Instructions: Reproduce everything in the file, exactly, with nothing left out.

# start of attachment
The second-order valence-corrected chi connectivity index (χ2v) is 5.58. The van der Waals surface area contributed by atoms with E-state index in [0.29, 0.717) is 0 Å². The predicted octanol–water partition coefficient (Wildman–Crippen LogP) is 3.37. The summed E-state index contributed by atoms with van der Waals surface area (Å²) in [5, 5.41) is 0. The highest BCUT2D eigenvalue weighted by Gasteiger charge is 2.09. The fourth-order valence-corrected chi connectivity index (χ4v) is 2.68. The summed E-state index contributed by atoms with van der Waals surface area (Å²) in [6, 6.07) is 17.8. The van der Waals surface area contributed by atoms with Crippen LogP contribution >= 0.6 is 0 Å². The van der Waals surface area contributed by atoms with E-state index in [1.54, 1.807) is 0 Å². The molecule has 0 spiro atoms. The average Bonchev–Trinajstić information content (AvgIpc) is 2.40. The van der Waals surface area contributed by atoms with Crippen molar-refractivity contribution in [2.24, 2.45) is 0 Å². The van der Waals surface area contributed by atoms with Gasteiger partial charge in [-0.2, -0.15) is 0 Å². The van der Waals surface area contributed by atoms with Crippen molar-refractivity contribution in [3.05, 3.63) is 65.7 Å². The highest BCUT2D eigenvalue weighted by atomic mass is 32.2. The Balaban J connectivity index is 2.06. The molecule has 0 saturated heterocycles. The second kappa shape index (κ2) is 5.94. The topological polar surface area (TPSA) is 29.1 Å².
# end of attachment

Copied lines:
The second-order valence-corrected chi connectivity index (χ2v) is 5.58. The van der Waals surface area contributed by atoms with E-state index in [0.29, 0.717) is 0 Å². The predicted octanol–water partition coefficient (Wildman–Crippen LogP) is 3.37. The summed E-state index contributed by atoms with van der Waals surface area (Å²) in [5, 5.41) is 0. The highest BCUT2D eigenvalue weighted by Gasteiger charge is 2.09. The fourth-order valence-corrected chi connectivity index (χ4v) is 2.68. The summed E-state index contributed by atoms with van der Waals surface area (Å²) in [6, 6.07) is 17.8. The van der Waals surface area contributed by atoms with Crippen LogP contribution >= 0.6 is 0 Å². The van der Waals surface area contributed by atoms with E-state index in [1.54, 1.807) is 0 Å². The molecule has 0 spiro atoms. The average Bonchev–Trinajstić information content (AvgIpc) is 2.40. The van der Waals surface area contributed by atoms with Crippen molar-refractivity contribution in [2.24, 2.45) is 0 Å². The van der Waals surface area contributed by atoms with Gasteiger partial charge in [-0.2, -0.15) is 0 Å². The van der Waals surface area contributed by atoms with Crippen molar-refractivity contribution in [3.05, 3.63) is 65.7 Å². The highest BCUT2D eigenvalue weighted by atomic mass is 32.2. The Balaban J connectivity index is 2.06. The molecule has 0 saturated heterocycles. The second kappa shape index (κ2) is 5.94. The topological polar surface area (TPSA) is 29.1 Å².